|Appleshaw shown within Hampshire|
503 (2011 Census)
|OS grid reference|
|Sovereign state||United Kingdom|
|EU Parliament||South East England|
Appleshaw is a village in the English county of Hampshire. The name Appleshaw is derived from Old English ‘scarga’ - a shaugh or wood; thus Appleshaw may mean ‘apple wood’. It includes the hamlet of Ragged Appleshaw, the ‘ragged’ possibly being a corruption of ‘roe gate’ - the gate of the Royal Deer Forest of Chute. The northern boundary of the parish is the Wiltshire border.
This small parish lies on the Wiltshire border and includes the hamlets of Redenham and Ragged Appleshaw, including part of Redenham Park. Granted the right to two annual fairs in 1658, Appleshaw became a rival to the great Weyhill sheep fair.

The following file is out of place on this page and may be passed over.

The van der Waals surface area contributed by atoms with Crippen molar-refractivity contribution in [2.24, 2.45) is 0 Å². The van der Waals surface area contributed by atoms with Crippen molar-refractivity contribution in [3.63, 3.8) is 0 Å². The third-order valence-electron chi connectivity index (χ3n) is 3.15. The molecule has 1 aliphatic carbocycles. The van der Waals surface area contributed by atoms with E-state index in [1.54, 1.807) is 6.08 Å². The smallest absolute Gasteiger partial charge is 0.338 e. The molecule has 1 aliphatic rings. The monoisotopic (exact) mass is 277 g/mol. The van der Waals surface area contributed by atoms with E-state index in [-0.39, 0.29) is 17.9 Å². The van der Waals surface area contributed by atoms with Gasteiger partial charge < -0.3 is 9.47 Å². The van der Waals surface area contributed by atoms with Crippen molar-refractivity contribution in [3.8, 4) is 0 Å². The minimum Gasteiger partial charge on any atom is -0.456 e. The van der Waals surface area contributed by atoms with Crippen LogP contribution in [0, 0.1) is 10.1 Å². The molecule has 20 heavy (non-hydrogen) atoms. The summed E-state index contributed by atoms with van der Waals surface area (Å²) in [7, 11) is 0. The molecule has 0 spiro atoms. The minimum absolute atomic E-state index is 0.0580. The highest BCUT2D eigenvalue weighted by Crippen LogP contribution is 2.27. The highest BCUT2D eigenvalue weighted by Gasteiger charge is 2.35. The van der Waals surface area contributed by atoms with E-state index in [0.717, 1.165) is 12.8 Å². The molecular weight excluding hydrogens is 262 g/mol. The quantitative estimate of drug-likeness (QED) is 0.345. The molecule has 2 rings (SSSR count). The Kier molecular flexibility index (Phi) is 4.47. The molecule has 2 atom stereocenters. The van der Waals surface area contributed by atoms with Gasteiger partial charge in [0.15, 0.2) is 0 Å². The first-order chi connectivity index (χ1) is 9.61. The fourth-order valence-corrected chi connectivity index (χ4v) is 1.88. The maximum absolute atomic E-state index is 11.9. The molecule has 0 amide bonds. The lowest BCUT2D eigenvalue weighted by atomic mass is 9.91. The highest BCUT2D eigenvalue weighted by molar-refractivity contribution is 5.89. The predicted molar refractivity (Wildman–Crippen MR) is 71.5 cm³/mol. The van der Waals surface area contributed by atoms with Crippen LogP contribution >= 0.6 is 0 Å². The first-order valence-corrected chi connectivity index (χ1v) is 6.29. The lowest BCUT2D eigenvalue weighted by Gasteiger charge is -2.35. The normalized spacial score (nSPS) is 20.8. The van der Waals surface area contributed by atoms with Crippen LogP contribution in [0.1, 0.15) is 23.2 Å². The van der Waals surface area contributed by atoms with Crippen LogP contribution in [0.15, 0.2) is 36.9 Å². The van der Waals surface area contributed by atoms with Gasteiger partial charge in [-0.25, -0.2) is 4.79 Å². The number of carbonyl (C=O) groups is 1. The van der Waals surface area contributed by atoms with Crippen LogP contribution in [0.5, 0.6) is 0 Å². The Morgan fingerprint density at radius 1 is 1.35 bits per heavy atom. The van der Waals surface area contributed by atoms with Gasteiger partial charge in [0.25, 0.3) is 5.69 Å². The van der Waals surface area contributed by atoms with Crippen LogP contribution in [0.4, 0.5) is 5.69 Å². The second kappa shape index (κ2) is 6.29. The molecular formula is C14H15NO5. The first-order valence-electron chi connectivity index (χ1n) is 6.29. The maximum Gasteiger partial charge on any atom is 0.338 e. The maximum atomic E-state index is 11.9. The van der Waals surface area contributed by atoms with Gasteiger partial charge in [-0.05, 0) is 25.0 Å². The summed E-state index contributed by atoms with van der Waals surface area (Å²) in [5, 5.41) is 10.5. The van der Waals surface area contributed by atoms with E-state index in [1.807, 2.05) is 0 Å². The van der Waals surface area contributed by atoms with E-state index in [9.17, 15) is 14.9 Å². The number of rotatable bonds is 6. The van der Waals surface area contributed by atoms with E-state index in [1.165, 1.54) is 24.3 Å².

The Salisbury Journal in 1801 reported that 15,000 sheep were sold at Appleshaw - a reduction on the previous year's total.
W. G. Grace once played cricket here, with his bat made of Wallop willow.
In the middle of the street a clock sticks out from a barn wall, placed there to celebrate Queen Victoria’s jubilee.
Appleshaw has one school, Appleshaw St Peter's CE Primary School.
- Census data
- "Civil Parish 2011". Neighbourhood Statistics. Office for National Statistics. Retrieved 7 December 2016.
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